Turning to (2), the court noted that trial courts enjoy wide latitude when determining admissibility of expert testimony. Here, defendant argued that the State’s firearm expert did not utilize “reliable principles and methods” in violation of Rule of Evidence 702, as the State’s expert utilized a micro-analysis test instead of a lands and grooves test on the projectile, a method disputed by the defense’s expert. Id. at 10. The court found no abuse of discretion as “[t]he superior court made supported findings to resolve purported contradictions between the competing experts.”

Reviewing (3), the court explained defendant’s newly discovered evidence concerned the history of the State’s expert receiving a complaint from a superior court judge as well as a mistake during a firearm examination in a previous case. The court noted that the State was not in possession of the expert’s personnel records and was not aware of the purported mistake, and under Brady v. Maryland, 373 U.S. 83 (1963), the State had not suppressed material evidence. The court further noted that defendant was not entitled to a new trial as the newly discovered evidence “merely questions the expert witness’ past, not the State’s evidence at this trial.” Id. at 14. 

Arriving at (4), the court explained that the trial court’s decision to admit evidence of defendant removing his electronic monitoring device fifteen days before the shooting under Rule of Evidence 404(b) was not error. Defendant “disabled his electronic monitoring device approximately an hour after another murder was committed two weeks earlier in the same area of Wilmington . . . [t]he evidence and timing of these incidents and Defendant’s actions are part of the chain of events that contextualize the crime.” Id. at 16.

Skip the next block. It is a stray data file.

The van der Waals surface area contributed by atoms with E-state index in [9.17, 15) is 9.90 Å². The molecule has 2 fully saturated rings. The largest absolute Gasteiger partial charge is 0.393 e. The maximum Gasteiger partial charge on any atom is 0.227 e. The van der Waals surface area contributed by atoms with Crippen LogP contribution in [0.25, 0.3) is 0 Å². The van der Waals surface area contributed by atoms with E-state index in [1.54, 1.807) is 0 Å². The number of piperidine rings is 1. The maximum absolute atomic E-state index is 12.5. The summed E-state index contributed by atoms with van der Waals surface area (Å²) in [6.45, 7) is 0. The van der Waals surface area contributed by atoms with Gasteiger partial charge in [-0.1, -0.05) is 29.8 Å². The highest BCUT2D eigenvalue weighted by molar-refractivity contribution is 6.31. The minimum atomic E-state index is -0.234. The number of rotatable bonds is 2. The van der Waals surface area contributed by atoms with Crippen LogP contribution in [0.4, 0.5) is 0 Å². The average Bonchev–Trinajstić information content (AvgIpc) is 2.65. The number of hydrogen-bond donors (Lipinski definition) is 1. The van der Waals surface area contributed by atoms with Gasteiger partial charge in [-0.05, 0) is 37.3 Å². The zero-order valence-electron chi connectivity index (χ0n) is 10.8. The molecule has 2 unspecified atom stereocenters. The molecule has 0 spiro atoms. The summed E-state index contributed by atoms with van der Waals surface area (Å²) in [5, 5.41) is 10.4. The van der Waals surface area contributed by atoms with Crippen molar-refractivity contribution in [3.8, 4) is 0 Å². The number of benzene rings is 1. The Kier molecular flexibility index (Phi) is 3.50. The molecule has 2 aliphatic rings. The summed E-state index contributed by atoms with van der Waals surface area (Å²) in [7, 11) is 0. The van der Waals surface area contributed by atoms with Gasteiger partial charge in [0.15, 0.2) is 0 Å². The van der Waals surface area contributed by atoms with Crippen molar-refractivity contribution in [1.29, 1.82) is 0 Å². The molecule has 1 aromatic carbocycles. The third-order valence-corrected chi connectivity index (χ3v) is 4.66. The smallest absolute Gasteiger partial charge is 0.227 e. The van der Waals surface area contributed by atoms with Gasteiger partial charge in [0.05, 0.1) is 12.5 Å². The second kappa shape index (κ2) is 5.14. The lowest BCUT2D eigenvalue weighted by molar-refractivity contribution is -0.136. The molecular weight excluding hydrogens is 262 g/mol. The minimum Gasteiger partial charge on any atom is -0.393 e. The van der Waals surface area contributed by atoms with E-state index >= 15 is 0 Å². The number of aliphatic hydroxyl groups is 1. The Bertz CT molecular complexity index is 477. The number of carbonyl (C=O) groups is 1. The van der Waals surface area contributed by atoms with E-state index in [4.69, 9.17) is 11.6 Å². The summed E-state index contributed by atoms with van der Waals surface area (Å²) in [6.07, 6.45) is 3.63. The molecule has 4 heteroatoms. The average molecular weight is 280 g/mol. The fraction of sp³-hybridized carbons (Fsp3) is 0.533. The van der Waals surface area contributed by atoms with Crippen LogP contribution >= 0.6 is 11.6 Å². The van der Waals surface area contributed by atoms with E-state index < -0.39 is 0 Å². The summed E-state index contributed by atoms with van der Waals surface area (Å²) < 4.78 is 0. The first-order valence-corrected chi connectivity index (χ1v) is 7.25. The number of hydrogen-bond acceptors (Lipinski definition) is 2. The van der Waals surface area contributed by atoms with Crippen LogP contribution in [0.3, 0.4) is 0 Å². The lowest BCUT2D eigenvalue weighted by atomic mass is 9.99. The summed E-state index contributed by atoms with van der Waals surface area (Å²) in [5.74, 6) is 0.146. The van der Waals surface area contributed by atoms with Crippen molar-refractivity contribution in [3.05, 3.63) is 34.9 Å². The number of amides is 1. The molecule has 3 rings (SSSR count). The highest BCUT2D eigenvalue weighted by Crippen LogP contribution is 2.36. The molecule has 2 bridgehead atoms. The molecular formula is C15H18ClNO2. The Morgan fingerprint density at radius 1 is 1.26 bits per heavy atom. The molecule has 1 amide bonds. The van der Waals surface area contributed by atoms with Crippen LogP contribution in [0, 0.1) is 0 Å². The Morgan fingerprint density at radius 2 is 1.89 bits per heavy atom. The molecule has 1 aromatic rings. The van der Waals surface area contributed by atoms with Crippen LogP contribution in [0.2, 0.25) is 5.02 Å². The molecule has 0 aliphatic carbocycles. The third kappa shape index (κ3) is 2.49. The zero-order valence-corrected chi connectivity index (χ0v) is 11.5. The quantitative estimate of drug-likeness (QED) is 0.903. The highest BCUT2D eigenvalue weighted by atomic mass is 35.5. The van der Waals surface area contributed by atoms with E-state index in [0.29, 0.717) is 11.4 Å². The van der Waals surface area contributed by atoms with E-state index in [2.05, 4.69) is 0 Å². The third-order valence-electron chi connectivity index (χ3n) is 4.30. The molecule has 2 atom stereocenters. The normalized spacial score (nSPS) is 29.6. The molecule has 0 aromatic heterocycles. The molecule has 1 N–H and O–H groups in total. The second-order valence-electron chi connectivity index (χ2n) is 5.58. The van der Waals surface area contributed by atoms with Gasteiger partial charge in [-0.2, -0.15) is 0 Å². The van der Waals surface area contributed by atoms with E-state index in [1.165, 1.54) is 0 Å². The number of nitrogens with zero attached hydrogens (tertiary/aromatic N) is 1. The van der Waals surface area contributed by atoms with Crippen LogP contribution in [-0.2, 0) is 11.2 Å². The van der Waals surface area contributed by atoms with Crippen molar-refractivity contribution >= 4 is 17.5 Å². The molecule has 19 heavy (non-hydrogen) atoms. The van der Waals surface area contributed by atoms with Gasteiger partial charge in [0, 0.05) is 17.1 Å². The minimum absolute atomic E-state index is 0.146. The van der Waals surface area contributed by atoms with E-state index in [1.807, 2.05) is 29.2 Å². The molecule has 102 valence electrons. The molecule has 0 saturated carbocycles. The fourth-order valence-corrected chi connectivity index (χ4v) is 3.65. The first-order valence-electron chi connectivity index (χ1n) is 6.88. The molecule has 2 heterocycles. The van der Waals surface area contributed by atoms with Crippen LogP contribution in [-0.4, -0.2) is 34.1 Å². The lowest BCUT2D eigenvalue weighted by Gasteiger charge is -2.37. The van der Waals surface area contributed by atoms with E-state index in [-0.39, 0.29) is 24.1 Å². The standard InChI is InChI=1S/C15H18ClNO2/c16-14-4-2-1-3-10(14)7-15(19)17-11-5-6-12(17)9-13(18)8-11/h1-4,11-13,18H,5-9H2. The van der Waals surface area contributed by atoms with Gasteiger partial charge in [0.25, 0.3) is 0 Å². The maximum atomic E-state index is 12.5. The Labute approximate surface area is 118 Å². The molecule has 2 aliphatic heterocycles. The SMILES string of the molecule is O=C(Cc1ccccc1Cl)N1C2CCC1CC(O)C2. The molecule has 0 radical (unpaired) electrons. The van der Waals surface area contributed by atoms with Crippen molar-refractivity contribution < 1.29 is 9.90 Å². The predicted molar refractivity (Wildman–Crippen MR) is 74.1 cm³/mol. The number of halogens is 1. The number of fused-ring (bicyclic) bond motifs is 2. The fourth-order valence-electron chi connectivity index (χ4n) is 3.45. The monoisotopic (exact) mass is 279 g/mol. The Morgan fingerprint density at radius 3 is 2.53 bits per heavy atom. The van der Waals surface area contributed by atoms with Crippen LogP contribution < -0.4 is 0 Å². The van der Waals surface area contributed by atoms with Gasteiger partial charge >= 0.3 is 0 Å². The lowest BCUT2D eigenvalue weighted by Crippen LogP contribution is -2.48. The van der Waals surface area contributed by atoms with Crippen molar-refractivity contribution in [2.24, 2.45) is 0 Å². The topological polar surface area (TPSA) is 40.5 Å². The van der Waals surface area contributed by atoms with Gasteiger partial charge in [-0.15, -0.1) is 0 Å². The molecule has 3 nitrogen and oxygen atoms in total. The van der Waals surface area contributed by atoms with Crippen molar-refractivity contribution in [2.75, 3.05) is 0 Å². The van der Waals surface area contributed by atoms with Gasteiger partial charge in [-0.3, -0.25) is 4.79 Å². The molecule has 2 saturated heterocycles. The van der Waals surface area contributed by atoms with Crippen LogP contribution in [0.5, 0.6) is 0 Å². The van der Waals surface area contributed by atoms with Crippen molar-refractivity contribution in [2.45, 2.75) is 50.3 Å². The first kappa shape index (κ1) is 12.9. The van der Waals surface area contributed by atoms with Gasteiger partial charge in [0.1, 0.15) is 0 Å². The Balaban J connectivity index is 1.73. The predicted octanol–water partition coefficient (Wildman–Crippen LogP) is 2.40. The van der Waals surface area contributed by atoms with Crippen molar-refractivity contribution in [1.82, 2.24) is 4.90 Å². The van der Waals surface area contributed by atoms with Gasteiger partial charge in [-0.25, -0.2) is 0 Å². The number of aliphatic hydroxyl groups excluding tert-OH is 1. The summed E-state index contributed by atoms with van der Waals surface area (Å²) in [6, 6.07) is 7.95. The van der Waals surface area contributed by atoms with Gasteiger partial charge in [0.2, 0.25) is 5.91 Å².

Finally, the court dispensed with (5), explaining that the prosecutor’s closing argument did not shift the burden onto defendant, as the statements merely referenced defendant’s failure to refute the evidence admitted at trial. Likewise, the prosecutor’s reference to a link between the murder and retaliation for a previous murder was not an improper reference to “gangs” and was supported by evidence and testimony admitted at the trial. 

In this murder case, the trial court properly granted the defendant a new trial on the basis of newly discovered evidence. At trial one of the State’s most important expert witnesses was SBI Agent Duane Deaver, who testified as an expert in bloodstain pattern analysis. Deaver testified that the victim was struck a minimum of four times before falling down stairs. Deaver stated that, based on his bloodstain analysis, the defendant attempted to clean up the scene, including his pants, prior to police arriving and that defendant was in close proximity to the victim when she was injured. The court held that Deaver’s misrepresentations regarding his qualifications (discussed in the opinion) constituted newly discovered evidence entitling the defendant to a new trial.